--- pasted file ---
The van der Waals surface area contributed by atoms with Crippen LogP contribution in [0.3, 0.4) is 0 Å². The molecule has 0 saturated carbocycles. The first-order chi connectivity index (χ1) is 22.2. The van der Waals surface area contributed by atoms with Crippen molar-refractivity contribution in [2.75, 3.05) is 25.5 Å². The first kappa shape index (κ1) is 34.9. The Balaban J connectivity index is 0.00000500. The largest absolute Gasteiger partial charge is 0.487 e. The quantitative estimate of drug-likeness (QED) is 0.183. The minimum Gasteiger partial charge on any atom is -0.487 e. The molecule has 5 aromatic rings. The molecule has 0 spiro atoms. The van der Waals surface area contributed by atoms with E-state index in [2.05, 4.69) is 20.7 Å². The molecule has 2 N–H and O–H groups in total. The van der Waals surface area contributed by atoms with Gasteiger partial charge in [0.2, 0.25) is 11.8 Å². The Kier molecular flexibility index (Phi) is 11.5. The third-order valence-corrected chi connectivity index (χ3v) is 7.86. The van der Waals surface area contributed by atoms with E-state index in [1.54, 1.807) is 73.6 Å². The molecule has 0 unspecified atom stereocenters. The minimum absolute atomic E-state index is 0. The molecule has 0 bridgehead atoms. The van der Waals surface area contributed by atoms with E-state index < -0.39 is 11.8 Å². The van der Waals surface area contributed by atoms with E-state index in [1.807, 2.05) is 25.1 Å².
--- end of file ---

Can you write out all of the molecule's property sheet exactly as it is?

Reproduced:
The van der Waals surface area contributed by atoms with Crippen LogP contribution in [0.3, 0.4) is 0 Å². The molecule has 0 saturated carbocycles. The first-order chi connectivity index (χ1) is 22.2. The van der Waals surface area contributed by atoms with Crippen molar-refractivity contribution in [2.75, 3.05) is 25.5 Å². The first kappa shape index (κ1) is 34.9. The Balaban J connectivity index is 0.00000500. The largest absolute Gasteiger partial charge is 0.487 e. The quantitative estimate of drug-likeness (QED) is 0.183. The minimum Gasteiger partial charge on any atom is -0.487 e. The molecule has 5 aromatic rings. The molecule has 0 spiro atoms. The van der Waals surface area contributed by atoms with E-state index in [2.05, 4.69) is 20.7 Å². The molecule has 2 N–H and O–H groups in total. The van der Waals surface area contributed by atoms with Gasteiger partial charge in [0.2, 0.25) is 11.8 Å². The Kier molecular flexibility index (Phi) is 11.5. The third-order valence-corrected chi connectivity index (χ3v) is 7.86. The van der Waals surface area contributed by atoms with E-state index in [1.54, 1.807) is 73.6 Å². The molecule has 0 unspecified atom stereocenters. The minimum absolute atomic E-state index is 0. The molecule has 0 bridgehead atoms. The van der Waals surface area contributed by atoms with E-state index < -0.39 is 11.8 Å². The van der Waals surface area contributed by atoms with E-state index in [1.807, 2.05) is 25.1 Å².